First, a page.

shows all over the country but they died out in the 1950s and 60s with the advent of television. England lost them even earlier, in the late 19th century; in America, though, I think you still have them in some regions, don't you? I once gave a paper at a conference in Mount Pleasant, Iowa, which was held in a museum dedicated to travelling shows. What a marvellous place! Someday when I have time I'll research the history of showboats and the plays they presented.
But The Tailor and Ansty. This is a recreation of a true story about an old couple who actually lived in Gougane Barra about seventy years ago. The Tailor was a storyteller, a shanachie, a repository of the old folk tales and traditional wisdom, while Ansty his wife was a feisty, energetic, busy foil to his relaxed style. Everybody came to visit their cottage and listen to the talk - my own parents loved to come out from Cork city in their young married days, and others travelled from even further afield. One visitor, an Englishman named Eric Cross, spent much time with the couple and wrote a book about them. In the book he faithfully reproduced not only the tales but also the simple earthy direct language of the Irish countryside where a spade was called a spade and a bull a bull. The Irish government was appalled at this perceived slur on the purity and nobility of the peasantry, and the book was instantly banned. Worse, some officious priests took it upon themselves to visit the tailor and his wife and force them to burn their own copy of the book at the very fireside where so many of the tales had first been heard. The bewildered old couple were heartbroken.
The Tailor and Ansty have long lain peacefully in the tiny graveyard at Gougane, but country memories are long; and when it was first announced that the play would be presented in the valley, everyone wanted to come and see it. It's been packed out every night so far this summer.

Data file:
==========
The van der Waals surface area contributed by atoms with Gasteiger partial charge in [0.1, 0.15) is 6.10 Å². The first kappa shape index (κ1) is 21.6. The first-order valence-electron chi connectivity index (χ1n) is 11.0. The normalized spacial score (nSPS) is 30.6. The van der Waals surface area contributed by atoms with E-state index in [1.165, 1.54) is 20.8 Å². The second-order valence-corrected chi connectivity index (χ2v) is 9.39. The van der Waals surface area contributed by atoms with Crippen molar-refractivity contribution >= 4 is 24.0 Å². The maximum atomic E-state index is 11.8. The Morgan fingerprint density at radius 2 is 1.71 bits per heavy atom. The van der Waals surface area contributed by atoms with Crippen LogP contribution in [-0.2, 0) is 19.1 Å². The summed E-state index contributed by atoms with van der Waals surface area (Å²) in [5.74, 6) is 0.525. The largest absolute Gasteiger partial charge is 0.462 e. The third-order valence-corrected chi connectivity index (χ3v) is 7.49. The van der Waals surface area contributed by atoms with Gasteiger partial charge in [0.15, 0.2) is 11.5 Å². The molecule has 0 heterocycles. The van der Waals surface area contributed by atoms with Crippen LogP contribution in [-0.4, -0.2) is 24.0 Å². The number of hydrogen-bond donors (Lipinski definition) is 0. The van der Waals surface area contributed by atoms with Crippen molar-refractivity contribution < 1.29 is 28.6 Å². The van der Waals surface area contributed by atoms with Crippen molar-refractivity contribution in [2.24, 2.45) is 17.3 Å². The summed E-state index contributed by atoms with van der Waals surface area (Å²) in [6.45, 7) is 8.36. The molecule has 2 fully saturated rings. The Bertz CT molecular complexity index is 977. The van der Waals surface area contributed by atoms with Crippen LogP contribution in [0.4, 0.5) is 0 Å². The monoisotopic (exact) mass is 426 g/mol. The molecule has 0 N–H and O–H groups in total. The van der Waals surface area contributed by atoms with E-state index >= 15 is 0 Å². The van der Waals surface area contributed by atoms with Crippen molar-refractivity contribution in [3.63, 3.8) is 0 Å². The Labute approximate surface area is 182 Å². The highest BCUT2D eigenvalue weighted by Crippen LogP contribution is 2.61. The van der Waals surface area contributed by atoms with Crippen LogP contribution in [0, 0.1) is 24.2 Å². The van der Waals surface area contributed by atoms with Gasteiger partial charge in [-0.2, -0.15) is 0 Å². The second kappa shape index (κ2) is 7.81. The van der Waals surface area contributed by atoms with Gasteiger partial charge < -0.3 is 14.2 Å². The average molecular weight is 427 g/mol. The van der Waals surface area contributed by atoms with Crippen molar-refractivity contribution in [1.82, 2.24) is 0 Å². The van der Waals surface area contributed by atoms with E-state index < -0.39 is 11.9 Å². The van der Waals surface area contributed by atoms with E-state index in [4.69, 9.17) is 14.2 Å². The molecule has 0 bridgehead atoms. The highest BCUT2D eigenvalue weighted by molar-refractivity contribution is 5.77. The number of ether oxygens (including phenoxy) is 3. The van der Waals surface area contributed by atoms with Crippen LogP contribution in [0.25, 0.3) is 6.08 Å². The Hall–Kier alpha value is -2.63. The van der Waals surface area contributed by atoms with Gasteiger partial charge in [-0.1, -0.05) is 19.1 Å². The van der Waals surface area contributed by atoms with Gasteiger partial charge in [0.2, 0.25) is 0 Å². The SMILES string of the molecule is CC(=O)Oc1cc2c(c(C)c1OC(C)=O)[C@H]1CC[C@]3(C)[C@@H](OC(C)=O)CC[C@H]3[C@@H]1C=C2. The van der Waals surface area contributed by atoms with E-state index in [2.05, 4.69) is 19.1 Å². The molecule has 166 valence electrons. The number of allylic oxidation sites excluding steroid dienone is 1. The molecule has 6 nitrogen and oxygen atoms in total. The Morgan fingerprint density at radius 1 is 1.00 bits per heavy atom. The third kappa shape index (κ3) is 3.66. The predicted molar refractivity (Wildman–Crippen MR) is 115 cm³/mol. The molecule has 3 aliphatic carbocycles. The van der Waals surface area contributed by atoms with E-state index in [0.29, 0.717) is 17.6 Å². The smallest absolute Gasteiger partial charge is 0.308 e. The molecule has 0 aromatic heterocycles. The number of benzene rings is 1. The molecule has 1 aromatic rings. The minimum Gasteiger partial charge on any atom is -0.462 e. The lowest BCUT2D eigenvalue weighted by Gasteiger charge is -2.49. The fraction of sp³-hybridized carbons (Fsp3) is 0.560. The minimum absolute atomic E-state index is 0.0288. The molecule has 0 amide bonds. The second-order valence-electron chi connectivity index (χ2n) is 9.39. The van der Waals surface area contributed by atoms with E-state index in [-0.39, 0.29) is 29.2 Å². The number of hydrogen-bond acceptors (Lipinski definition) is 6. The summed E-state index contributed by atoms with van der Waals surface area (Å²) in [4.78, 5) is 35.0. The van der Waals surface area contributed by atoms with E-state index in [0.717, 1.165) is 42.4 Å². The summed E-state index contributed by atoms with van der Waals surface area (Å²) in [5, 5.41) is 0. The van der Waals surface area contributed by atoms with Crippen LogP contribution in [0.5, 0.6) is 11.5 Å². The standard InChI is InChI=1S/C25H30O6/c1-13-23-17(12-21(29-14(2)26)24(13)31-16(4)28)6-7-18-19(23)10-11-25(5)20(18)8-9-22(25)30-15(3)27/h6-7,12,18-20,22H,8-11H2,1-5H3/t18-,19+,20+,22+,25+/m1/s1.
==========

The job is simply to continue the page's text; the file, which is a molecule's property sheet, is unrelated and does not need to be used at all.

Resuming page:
I loved hearing the tailor talking on stage tonight about the old ways of making cloth when he was a boy (in the mid 19th century).
'Everything was different in those days. There were none of the mills and the factories that there are now. In every parish there was a man called a clothier. When you would shear the sheep you would spin and card and warp so many pounds of wool for him, according to your family, and he would take it to the weaver and get it woven into flannel and frieze and bring the cloth back to you. The weaver had an old sort of measure called a bandel. It was two feet long and he would charge five shillings a score of bandels for the weaving. Now it is all statute measure, yards and feet, whatever good that does them...'
After the cheers had died away, and the valley was quiet again, I wandered across and leaned over the stone wall of the graveyard to pay my respects. I think they would have been delighted to know that so much love for them was still to be found in the place where they lived and died. I have a very old black and white picture of the real tailor and his wife tucked away somewhere. If I can find it, I'll show it to you next time.